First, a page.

Thank you....

SDave said...

Since you're experienced with this method, could you please answer this question that mysteriously no one seems to mention? Should the brown rice be soaked covered or uncovered? Please help.

SDave said...

I am also trying to find out the answer to this! Does no one care about such a critical question that could waste all our efforts?!

Stephan Guyenet said...

Hi SDave,

It makes no difference whether it's covered or uncovered.

SDave said...

Thank you so much for the reply. I appreciate it. :-)

Matt D said...

I've been using this method for a while, and have recently started germinating/sprouting my brown rice afterwards on top of this.

As I eat the brown rice I cooked up the previous time over the course of a few days, I periodically rinse the brown rice and drain it as it continues to germinate/sprout.

I actually find it enjoyable. It's part of my routine now. My water kefir, sauerkraut, and brown rice are all on the same counter.

When I get home I have water kefir, then refill the jar with the grains with sugar and water, give it a swirl and then tighten the lid on the mason jar, take a peek to see how my sauerkraut is coming along, and then give the previously 'accelerated fermentation soaked' brown rice a good rinse and drain to prepare it for germinating/sprouting --

-- after I pour some of the 'rice culture' liquid into a mason jar and throw that in the fridge to be ready for next time.

Brown rice is one of my staple foods, and I'm convinced this is the best way to prepare it -- and that it's especially important for people who use brown rice as a staple food to be aware of this method.

Honestly, I think knowing this technique is a prerequisite for successfully including brown rice in the daily diet.

As for the minerals leeching out into the soak water, which we drain, along with the phytic acid -- I have no idea if it 'defeats the purpose' or not.

I'm just not worrying about it lately:

I rinse the rice first, multiple times, until the water is clear or at least a lot less cloudy than it was at first.

Then using the leftover 'rice culture' and fresh water, soak it for a day.

Then I save some of the culture in a jar, dump the rest, rinse the rice a few times with fresh water, and let it sit in a loosely covered bowl to start germinating. Once or twice a day, for 2-3 days after that, I'll give it a good rinse and drain to help make sure no bacteria or anything has a chance to take hold in there.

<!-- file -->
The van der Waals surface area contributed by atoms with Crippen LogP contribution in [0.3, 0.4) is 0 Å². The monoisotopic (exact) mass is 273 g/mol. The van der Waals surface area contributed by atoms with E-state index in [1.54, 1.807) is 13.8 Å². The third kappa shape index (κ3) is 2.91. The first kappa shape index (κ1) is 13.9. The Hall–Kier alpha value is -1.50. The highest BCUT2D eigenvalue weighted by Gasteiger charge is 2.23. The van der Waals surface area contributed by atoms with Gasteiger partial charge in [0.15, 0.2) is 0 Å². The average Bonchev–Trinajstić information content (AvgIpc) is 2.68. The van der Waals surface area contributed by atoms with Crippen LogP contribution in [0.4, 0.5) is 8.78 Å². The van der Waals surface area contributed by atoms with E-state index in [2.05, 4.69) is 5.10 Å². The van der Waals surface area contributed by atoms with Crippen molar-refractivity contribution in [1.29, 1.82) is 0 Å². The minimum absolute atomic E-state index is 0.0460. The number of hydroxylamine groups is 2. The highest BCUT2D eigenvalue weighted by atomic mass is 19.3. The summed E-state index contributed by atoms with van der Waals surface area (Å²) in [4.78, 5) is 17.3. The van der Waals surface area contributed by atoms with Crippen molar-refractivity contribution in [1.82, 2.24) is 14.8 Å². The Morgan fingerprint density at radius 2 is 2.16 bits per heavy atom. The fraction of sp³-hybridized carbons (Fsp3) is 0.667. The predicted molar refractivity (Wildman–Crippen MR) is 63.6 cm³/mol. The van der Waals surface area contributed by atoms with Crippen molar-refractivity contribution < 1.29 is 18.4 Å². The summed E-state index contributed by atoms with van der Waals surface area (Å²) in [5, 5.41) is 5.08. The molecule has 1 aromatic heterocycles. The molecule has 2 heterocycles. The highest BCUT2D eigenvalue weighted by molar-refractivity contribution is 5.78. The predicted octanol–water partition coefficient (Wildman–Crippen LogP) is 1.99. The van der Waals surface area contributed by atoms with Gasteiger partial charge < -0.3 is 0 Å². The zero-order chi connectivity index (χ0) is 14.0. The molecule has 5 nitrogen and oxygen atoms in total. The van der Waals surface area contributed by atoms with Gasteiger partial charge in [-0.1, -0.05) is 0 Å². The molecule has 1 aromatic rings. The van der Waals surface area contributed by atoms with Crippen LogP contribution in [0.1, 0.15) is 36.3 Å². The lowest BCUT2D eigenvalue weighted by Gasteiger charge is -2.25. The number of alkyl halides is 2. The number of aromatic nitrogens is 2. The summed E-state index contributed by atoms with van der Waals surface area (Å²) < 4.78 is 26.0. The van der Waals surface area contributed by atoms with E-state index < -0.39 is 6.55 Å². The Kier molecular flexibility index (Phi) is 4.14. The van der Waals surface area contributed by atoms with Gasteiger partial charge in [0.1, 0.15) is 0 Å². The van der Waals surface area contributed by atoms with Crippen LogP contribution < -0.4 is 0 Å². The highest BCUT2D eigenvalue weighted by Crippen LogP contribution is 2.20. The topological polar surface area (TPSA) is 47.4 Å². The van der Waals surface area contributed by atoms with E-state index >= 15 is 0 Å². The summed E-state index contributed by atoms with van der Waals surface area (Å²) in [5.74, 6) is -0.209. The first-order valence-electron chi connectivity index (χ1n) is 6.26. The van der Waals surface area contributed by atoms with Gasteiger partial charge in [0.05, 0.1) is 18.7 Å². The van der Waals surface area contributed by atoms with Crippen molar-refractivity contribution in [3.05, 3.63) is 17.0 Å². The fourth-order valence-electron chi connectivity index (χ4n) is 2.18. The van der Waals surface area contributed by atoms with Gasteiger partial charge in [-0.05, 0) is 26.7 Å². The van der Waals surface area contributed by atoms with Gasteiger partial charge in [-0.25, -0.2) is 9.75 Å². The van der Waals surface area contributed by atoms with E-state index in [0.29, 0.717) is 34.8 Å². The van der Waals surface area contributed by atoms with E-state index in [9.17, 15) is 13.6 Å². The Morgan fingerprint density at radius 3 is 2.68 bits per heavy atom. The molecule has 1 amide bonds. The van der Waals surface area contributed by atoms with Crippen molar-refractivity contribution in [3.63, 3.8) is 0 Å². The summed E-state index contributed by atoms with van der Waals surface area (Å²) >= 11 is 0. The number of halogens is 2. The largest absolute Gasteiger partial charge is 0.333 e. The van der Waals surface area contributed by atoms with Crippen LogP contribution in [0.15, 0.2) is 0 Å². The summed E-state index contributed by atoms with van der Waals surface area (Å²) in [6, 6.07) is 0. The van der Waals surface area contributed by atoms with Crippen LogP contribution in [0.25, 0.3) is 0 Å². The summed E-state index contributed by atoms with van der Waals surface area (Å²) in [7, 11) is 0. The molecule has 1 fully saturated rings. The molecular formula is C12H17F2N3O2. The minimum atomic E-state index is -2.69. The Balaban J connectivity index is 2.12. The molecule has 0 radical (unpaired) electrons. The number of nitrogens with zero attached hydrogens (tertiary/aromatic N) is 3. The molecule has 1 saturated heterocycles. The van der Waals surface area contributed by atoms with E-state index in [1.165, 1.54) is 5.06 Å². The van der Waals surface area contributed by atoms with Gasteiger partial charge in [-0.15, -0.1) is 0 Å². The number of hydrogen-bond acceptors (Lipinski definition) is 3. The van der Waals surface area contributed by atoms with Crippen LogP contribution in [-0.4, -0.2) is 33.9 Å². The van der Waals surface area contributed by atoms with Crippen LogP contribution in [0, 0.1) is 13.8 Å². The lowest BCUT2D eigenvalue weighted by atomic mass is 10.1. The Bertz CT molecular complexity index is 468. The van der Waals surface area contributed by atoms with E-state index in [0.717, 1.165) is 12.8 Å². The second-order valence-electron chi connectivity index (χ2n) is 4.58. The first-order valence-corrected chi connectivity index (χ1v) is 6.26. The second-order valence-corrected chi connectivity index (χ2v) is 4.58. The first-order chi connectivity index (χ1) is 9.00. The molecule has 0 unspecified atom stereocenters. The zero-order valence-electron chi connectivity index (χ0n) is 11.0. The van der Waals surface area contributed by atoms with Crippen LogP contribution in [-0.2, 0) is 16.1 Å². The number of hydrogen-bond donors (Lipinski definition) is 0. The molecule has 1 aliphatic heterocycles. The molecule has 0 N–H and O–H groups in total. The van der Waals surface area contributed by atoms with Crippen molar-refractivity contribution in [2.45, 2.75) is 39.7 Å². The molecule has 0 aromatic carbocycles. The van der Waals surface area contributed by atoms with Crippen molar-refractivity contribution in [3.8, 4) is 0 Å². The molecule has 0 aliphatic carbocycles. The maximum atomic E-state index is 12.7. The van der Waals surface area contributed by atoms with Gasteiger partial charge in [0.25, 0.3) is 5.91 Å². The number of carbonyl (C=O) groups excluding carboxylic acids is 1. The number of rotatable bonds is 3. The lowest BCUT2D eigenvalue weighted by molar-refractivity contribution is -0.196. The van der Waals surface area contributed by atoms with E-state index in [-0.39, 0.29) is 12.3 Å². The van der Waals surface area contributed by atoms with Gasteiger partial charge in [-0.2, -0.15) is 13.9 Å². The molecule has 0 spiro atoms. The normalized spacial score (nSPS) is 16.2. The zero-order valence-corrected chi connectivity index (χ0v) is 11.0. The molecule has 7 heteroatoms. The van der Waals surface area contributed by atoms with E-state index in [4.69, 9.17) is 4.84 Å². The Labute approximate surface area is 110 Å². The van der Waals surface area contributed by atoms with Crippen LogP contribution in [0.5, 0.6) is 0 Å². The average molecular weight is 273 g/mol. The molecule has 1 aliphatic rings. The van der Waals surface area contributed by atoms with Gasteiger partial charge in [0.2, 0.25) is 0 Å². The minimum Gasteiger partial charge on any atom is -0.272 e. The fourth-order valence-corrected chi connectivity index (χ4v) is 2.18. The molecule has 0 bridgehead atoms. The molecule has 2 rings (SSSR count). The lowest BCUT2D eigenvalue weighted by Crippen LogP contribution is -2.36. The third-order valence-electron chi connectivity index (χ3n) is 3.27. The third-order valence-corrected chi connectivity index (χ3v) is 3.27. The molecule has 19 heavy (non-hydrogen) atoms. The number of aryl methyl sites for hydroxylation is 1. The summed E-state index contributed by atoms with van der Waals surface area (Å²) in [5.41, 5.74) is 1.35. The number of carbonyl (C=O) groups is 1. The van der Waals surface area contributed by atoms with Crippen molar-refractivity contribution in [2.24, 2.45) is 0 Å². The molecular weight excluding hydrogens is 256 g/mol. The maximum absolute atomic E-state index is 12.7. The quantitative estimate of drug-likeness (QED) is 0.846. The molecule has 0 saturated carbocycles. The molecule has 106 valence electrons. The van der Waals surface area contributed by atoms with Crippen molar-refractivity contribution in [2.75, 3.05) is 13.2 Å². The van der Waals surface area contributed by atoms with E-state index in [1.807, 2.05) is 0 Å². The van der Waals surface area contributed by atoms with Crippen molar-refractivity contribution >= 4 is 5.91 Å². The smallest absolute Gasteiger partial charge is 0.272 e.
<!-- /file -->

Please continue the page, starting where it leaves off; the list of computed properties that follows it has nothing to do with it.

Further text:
When I see the little nibs bulging out of the rice, or little sprouts starting to form, I cook it up, save it in the fridge, and I'm all set until next time.

Kaitlyn said...

Hi Stephan. What do you suspect is nutritionally superior, soaked and cooked brown rice (prepared as you suggest above) or white rice cooked in bone broth? We eat a lot of white rice in our family but always cook it in bone broth. Will switch to brown though if wiser.

Justin Goldberg said...

Could someone please post the correct way to get maximum nutrition from Brown rice?

It would be simpler than reading the many comments above.

Kind regards

juju said...

Could you use this method with other grains? Or just rice?

lordofthetrance said...

I have a question! do hope you can answer as there's so much info flying around I don't know where to begin.

I began using the above method, but the result STANK of vomit. I was literally boiling it, ready to eat when I thought I should google if that's normal. Then I started to see that some articles were saying to soak for less time than 24 hours, to use starter culture, ACV. Then the article from instructables brought me here... where it says to do just what I did do!?

So please help. A few people said if you see bubbles and it smells bad then it's gone bad. I had bubbles and it smelled of sick. It's supposed to smell tangy though. Confused.

Unknown said...

The Egyptians, as we are, were very unhealthy people

Pei said...

Hi, Stephan I've been soaking brown rice the way you recommended for months and enjoy the taste of it. Meanwhile I've realized that I started eating occasional semi-white basmati rice (with germs but no brans) after eating only whole grains for more than a decade whenever I forgot to soak the brown rice. I know my whole foods-based diet allows some room for occasional white rice.

I've been having this question since the very beginning when I first found out about your method: can we use the same batch of rice for repeating soaking? I didn't want to eat the PA rich brown rice in the first couple rounds of soaking so I just changed the water and added the soaking liquid repeatedly from the previous soaking to the same batch of rice without cooking it until the end of the 4th day. I've noticed that the rice ferments much faster this way, but am not sure if there's enough phytase left at the end of soaking. Please advise.

the differential said...

Could I use reverse osmosis purified water, or distilled water? These methods don't necessarily remove 100% of chlorine, but typically remove 95% or more.. Would this be sufficient? Just not sure where to obtain dechlorinated water.